Date: Fri, 13 Jan 1995 23:06:49 +1100 (EST) From: David Draper <David.Draper at mq.edu.au> Subject: A caution about honey Dear Friends, I definitely do not have as much experience brewing with honey as many others out there, but wish to recount something from what little I have. This involves using honey for priming rather than as a major source of fermentables. Many months ago I made a steam-ish beer with Wyeast 2112, and primed with honey. Although the beer suffered in many of its aspects, the honey aroma seemed to come through well as a contribution to the maltiness (at least according to fellow clubster and HBDer Andy Walsh, owner/proprietor, Legless Brewery). Eight batches ago, I made a US-style wheat beer (sort of based on Widmer Hefeweizen) that was absolutely scrumptious on bottling day--and I primed with honey again, thinking it would be a nice touch. Well, one week later and the stuff tasted absolutely disgusting--totally sour, almost lactic. No, my mouth has nothing to do with it--I have spigots in all my vessels and gravity does all the work for me. Needless to say I was heartbroken. The only thing I can figure is that the honey was not from an *unopened* bottle. That is, it was from a bottle that had been opened awhile-- something like a couple weeks at most (used by my wife in tea and on some hot cereals). Now, I boiled it up in water, as usual for a priming solution, and even tasted the stuff beforehand (and after this result, too) and it tastes fine. Neverhteless, I am convinced that something got into it that could survive the 2 minutes of boiling I gave it. I'm very careful about sanitation at the bottling stage, and if it were something to do with that then I would expect some bottle-to-bottle variation, and there was none. The moral: use only *unopened* containers of honey. Any meadmakers out there want to back me up or shoot me down? Let's hear it. PS Yes, let's blackball George Fox College. Cheers, Dave in Sydney - -- "Life is short; grain is cheap." ---Rich Lenihan ****************************************************************************** David S. Draper, School of Earth Sciences, Macquarie University, NSW 2109 Sydney, Australia. email: david.draper at mq.edu.au fax: +61-2-850-8428 ....I'm not from here, I just live here.... Return to table of contents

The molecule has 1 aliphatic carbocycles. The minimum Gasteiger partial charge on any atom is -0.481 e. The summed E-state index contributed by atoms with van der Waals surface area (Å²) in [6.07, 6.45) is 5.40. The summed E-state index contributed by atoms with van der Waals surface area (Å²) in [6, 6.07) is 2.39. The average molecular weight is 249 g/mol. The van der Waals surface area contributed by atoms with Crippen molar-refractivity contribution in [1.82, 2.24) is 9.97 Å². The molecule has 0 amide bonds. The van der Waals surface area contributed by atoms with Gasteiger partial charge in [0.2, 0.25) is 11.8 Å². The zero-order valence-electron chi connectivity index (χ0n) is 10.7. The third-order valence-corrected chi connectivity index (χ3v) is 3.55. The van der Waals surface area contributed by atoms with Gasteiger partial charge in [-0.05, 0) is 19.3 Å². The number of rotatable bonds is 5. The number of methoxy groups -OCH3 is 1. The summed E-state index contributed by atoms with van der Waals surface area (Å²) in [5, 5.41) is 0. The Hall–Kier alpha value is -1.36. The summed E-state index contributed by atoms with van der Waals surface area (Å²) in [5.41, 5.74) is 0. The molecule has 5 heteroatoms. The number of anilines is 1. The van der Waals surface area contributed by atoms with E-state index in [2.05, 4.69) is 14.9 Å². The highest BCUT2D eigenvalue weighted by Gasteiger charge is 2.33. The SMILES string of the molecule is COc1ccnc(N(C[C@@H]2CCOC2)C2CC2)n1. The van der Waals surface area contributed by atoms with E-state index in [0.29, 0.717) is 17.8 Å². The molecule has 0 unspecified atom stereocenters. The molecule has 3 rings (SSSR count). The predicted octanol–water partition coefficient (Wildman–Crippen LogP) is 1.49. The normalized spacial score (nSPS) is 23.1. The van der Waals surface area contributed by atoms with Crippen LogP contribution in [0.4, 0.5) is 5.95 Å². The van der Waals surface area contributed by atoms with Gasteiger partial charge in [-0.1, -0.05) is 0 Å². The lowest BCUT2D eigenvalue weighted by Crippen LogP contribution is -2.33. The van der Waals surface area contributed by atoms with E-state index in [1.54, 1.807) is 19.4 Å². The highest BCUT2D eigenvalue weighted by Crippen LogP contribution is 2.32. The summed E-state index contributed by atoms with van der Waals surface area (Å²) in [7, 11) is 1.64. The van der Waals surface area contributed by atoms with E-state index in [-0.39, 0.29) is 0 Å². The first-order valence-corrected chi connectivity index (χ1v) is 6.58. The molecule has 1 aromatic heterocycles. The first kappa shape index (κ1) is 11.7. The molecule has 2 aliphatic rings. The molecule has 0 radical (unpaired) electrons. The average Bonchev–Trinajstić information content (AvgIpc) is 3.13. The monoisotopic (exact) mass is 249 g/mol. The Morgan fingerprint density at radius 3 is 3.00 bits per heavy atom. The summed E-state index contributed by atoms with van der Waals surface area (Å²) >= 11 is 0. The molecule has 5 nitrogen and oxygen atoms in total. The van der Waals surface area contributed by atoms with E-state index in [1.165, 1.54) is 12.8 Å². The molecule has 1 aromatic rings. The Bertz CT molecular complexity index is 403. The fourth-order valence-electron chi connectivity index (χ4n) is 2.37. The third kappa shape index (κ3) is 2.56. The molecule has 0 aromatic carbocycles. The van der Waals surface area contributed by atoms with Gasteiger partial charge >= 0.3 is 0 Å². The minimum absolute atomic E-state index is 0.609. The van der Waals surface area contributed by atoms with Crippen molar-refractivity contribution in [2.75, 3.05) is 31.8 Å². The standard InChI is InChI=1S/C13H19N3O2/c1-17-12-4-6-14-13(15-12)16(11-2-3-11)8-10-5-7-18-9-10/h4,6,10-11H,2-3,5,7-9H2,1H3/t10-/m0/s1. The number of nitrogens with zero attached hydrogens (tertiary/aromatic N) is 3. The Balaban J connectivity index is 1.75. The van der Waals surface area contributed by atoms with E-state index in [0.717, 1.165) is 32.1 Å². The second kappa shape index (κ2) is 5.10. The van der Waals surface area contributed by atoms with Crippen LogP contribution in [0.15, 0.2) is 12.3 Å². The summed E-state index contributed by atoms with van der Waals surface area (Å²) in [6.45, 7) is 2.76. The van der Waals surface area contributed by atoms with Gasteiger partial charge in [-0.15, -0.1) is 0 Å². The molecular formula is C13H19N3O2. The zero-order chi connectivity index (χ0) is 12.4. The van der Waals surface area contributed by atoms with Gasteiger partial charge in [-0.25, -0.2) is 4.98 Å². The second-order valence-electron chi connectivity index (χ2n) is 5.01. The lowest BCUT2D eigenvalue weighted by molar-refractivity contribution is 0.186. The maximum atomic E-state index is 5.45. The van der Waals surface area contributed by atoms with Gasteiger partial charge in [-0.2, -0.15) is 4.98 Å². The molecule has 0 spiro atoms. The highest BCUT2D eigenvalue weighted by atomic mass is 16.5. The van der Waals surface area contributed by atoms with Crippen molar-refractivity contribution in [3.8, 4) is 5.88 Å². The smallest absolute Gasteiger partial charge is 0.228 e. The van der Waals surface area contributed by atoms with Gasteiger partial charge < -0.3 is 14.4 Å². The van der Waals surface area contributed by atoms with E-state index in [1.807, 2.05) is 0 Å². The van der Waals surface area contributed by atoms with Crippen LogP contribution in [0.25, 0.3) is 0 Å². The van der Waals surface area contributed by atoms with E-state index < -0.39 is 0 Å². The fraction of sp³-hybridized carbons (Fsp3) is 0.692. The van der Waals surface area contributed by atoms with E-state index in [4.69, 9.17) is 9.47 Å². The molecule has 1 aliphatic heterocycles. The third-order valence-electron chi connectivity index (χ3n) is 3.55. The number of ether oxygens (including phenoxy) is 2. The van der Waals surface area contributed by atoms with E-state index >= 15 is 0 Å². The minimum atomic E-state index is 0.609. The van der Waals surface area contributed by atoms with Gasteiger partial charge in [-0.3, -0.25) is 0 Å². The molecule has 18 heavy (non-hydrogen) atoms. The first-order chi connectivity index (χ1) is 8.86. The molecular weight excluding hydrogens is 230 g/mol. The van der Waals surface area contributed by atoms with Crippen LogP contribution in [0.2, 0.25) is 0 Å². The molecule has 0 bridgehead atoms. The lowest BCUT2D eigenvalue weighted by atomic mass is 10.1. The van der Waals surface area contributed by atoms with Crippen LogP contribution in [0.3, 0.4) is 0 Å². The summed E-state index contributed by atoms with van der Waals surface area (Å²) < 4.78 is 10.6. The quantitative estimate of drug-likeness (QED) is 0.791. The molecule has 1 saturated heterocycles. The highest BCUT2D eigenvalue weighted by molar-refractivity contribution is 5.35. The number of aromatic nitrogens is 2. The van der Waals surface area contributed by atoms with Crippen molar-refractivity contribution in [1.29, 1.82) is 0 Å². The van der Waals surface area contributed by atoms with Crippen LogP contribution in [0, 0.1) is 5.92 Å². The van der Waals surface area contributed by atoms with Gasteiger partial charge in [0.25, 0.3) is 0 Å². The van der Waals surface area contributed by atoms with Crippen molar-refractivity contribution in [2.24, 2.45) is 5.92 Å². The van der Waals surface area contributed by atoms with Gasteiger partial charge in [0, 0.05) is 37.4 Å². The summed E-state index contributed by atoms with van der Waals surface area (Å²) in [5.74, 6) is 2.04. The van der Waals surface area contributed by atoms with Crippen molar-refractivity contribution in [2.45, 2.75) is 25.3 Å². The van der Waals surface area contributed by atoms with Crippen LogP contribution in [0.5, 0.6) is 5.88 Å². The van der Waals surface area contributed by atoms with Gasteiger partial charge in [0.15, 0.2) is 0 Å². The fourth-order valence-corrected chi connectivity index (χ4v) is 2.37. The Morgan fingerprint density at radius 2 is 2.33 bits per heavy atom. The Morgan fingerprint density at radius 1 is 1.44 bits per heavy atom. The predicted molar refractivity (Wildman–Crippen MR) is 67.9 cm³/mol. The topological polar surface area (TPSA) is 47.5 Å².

Date: Fri, 13 Jan 1995 06:32:14 +0000 From: "Lee Bussy" <leeb at southwind.net> Subject: Low mash pH Jon Petty asks about low mash pH: Jon, you are the only person I have ever heard of that has this problem. Calcium Carbonate is one of the more accepte means of raising pH but there are problems with dissolving it as you stated. I stayaway from salts when adjhusting my mash as all I want to do is get the pH correct. Mineral additions change the character of the water and I like the water here just as it is. I use lactic acid to lower the pH but as hard as I rack my brain I can't seem to think of anything that will not affect the water chemistry to use..... perhaps one of the chemists here might be able to help. Short of that.... plain old Baking Soda might be a choice. It seems to dissolve well. Perhaps you are owndering why you need to adjust your pH. A pH of around 5.3 is generaly considered optimum for enzymatic reactions. When the pH goes as low as yours, extraction will begin to suffer and excessive protiens will be dissolved in the wort leasing to haze problems. ================== Ed Hitchcock opines about 2 litre PET bottles: I have tasted beers side by side in a blind tasting and after as little as one month oxidation begins to rear it's ugly head. Now this is when I have my "Judges hat" on.... I'm looking for something. I would tend to agree with Ed in principle as long as the beer is consumed within a month or two. Now, this was an unscientific tasting and there was room for errors in bottling, sampling, etc but to sum it all up... I don't use PET with beer I am extremely proud of. I do keep some around just incase I didn't prepare enough bottles. =================== I keep seeing reference to the FermTap (if that's right) in the digest lately. The thingie that let's you ferment upside down. If the people that market the product would bounce me some e-mail I would appreciate it. =================== Mark Evans asks about using boiling water to raise his mash to mashout temps: Mark, the speed isn't the problem here. Getting the mash up to 168 or so in one shot isn't a problem and maybe even a benefit. Bells go off in my head about boiling water on the grains with them already heated... tannins may be extracted due to the greater ease with which the grain will be rased in temp. Make sure the water is treated the way you normally do your sparge water and it shouldnn't be a problem. ============== Chris Lovelace want's to know about keg fridges: Chris I can't think of any rason not to use that 10 cu ft. Will work fine. One thing... you want to put a tap on top of a smaller one... try to find a chest freezer and use a different t-stat for it. You should be able to find an old freezer somewhere. As far as a standard keg fitting in there my guess would be no. I have several 14 cu ft fridges and a keg will fit in only if I remove the bars on the door shelves. It would seem that a smaller fridge would be worse. ================ There has been alot of talk about the "keg crimes" and now "Bottle crimes". Bruce Beckwith wondered if they ever return to the bottlers. Well, in Mass annd other places wgere deposit is mandatory, no. The non-returnable bottles are re-cycled. Here I can attest to the fact that the Bud returnables are re-used. I got a lame comment on one of my judging sheets at the last competition that my bottle could have been cleaner. I soak my bottles in a caustic solution overnight to remove labels and "nasties". I give them a good scrubbing and rinsing before putting them in the dishwasher. They are clean I can assure you. The "uncleanliness" that the judge was referring to was the scratches on the bottles. They get quite beat up and show it but hold beer just fine thank you! :) Anyway... they do re-use the bottles and it would seem that it is cost-effective to do so. I would tend to think that a case of bottles in that heavy cardboard box would cost more than $1.75 if you bought it new. ================= That about does it for this issue. This time I wanted to make all my replies to the digest and see if it was too much volume..... any comments? - -- -Lee Bussy | The 4 Basic Foodgroups.... | leeb at southwind.net | Salt, Fat, Beer & Women! | Wichita, Kansas | http://www.southwind.net/~leeb | Return to table of contents